With respect to losses attributable to an acquired member that arose prior to the CARES Act and which occurred while it was part of a different consolidated group, the temporary regulations allow the new consolidated group, to elect to waive all or part of the pre-acquisition portion of the extended carryback period otherwise available under section 172 and arising as a result of the CARES Act. As noted in the preamble to the temporary regulations, changes made by the CARES Act to provide a five-year carryback period for 2018, 2019 and 2020 losses “uniquely impact consolidated groups that acquire one or more corporations prior to the statutory extension of the carryback period.”5 Accordingly, the IRS determined it was appropriate to provide acquiring groups the ability to waive all or a portion of the carryback period with regard to consolidated NOLs attributable to acquired members for pre-acquisition years during which the acquired members were members of a former group. These split-waiver election options are consistent with previous split-waiver election procedures and conditions provided in 2002 and 2010 temporary regulations.
The temporary regulations specifically identify two similar, although slightly different, split-waiver elections available to consolidated groups that have recently completed transactions: the ‘amended statute split-waiver election’ and the ‘extended split-waiver election.’6 While the conditions and procedures for making either election are generally the same, there is a critical difference between them. The amended statute split-waiver election is an irrevocable election made by an acquiring group, on a taxable year by taxable year basis, with respect to any amended carryback CNOL, to relinquish the portion of the carryback period (including the default carryback period and the extended carryback period) for that loss during which an acquired member was a member of any former group. In contrast, the extended split-waiver election provides an irrevocable election only to relinquish the portion of the extended carryback period (and no part of the default carryback period) for that loss during which the acquired member was a member of the former group.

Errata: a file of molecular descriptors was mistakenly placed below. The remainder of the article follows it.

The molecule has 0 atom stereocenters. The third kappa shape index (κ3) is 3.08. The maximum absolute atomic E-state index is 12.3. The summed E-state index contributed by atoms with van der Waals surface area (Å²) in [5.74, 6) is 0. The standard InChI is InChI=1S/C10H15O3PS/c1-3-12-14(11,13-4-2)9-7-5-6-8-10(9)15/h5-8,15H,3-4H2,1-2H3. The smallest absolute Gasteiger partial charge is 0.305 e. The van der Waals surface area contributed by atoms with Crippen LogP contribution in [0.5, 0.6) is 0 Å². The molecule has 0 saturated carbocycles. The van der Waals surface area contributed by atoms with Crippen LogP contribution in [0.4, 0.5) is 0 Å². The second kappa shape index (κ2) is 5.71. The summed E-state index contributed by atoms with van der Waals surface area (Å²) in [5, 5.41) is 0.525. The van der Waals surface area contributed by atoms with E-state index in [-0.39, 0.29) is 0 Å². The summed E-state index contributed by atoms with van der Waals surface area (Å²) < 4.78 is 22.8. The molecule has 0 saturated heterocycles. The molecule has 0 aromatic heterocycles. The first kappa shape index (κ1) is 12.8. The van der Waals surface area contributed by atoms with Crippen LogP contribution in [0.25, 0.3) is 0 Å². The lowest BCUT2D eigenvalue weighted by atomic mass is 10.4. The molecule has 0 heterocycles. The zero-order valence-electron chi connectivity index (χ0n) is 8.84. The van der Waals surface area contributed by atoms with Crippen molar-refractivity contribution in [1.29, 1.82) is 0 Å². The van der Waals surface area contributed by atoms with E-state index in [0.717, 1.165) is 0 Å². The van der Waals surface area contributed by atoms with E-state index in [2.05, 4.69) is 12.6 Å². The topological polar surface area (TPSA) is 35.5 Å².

Eversheds Sutherland Observation: Companies that have recently completed transactions should be aware of these renewed split-waiver election options to more efficiently utilize the favorable NOL carryback rules provided in the CARES Act. Without the option to waive some but not all of a consolidated group’s ability to carryback losses, acquiring groups might otherwise have been forced to forgo the liquidity benefit allowed under the CARES Act. Absent this provision, the annual waiver election is an all or nothing proposition. That is, an acquiring consolidated group could make the annual waiver election on behalf of the group for its entire NOL carryback if it hadn’t previously made the one-time split-waiver election for a newly acquired target corporation (for the year in which it acquired the corporation). This election to waive the carrybacks for the entire group comes at the cost of sacrificing other portions of the group’s losses that it could otherwise carry back to its own prior years under the CARES Act.Eversheds Sutherland Observation: Beyond reviewing and utilizing these new regulatory provisions to take advantage of the CARES Act NOL relief, it will also be important for companies to consider a number of other provisions of CARES Act and other recently issued IRS guidance that may have an impact on underlying transactions. For example, the CARES Act provision, which allows employers to defer their share of 2020 payroll taxes to 2021 and 2022, is generally being treated as a deferred liability when exercised by target companies. It will be important for acquiring companies to confirm such treatment to properly value and incorporate target entities into their corporate structures and ensure the favorable NOL provisions provided in the CARES Act are fully utilized. Additionally, companies will also want to understand the treatment and use of the CARES Act technical correction to bonus depreciation for qualified improvement property, as well as a target company’s application of the business interest expense rule changes made by the CARES Act, and the revocation of any previous elections in accordance with the administrative guidance issued under new legislation. Each of these items could potentially impact the amount and availability of NOLs.